Therapeutic and relaxation massage.
Therapeutic massage stimulates and relaxes muscles, helps relieve back pain, improves circulation of fluids in the body and improves mobility of joints and ligaments. The physiotherapist selects the right massage techniques for the individual in order to fully relieve the body of the massaged person of strenuous tension, improve blood and lymph circulation in order to increase tissue oxygenation levels and accelerate the outflow of metabolic by-products. Through therapeutic massage, you also achieve increased muscle mass, firmer and smoother skin and deep relaxation that harmonises body and mind.
Therapeutic massage has regenerative, improving and relaxing effects, definitely improving the quality and comfort of patients’ lives.
Therapeutic and relaxation massage with physiotherapy specialists
Massage is one of the oldest therapeutic treatments that directly affects the tissues of the human body through various manual techniques, pressure and therapeutic manipulation. It has a beneficial effect on all of our body’s systems, effectively alleviating tension, injuries, pain and joint and muscle dysfunctions. The physiotherapist chooses the right type of massage to the patient’s needs, compiling the appropriate manual techniques based on a thorough analysis of the patient’s condition, the extent of their ailments and factors such as age, gender, body weight and general health. During the treatment, the therapist observes the reactivity of the patient’s tissues and muscular system by flexibly grading the strength of the physical stimuli and the duration of the massage. Satisfactory results of therapeutic massage depend to a large extent on the correct choice of working method and the therapist’s goal of treatment. A professionally performed massage has a positive effect on both physical and mental health and fitness.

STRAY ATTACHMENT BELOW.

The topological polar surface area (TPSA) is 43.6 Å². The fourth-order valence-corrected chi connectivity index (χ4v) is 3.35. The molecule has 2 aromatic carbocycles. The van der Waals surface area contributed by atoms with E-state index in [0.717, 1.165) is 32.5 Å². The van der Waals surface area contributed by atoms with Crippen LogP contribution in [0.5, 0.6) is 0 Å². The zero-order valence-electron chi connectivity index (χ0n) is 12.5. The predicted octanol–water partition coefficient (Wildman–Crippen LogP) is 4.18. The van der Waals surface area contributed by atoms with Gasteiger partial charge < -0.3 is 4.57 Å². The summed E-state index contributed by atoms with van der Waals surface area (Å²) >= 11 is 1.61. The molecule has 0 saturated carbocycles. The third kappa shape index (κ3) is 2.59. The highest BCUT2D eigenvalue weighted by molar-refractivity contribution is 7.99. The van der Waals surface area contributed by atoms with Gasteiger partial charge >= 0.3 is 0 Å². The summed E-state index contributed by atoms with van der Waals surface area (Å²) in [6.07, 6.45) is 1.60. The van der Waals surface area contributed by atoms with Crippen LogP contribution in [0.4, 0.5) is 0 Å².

Customised therapeutic massage
The benefits of massage are numerous, as are the methods of performing it. Out of the many options, physiotherapists most commonly use classical massage, connective tissue massage, segmental massage, tensegrity massage, deep tissue massage, myofascial and trigger point therapy and lymphatic drainage, often combining several techniques in one session.
Therapeutic massage – indications
The most common indications for therapeutic massage are diseases and dysfunctions of the musculoskeletal system, post-traumatic or inflammatory conditions of the muscles and joints, fatigue or muscle fibre rupture, and pain in the course of inflammatory or degenerative diseases of the musculoskeletal system and spine. Therapeutic massage also supports the respiratory muscles of patients suffering from respiratory failure, removes lymphoedema, and alleviates paresis and painful muscular paralysis in people with diseases of the nervous system. Professional therapeutic massage is recommended for people working with computers, performing office work and suffering from the discomfort of sitting in one position for long periods of time. It is an important element in the training plan of very active people, especially athletes, as part of regeneration, post-injury rehabilitation or preparation before competitions.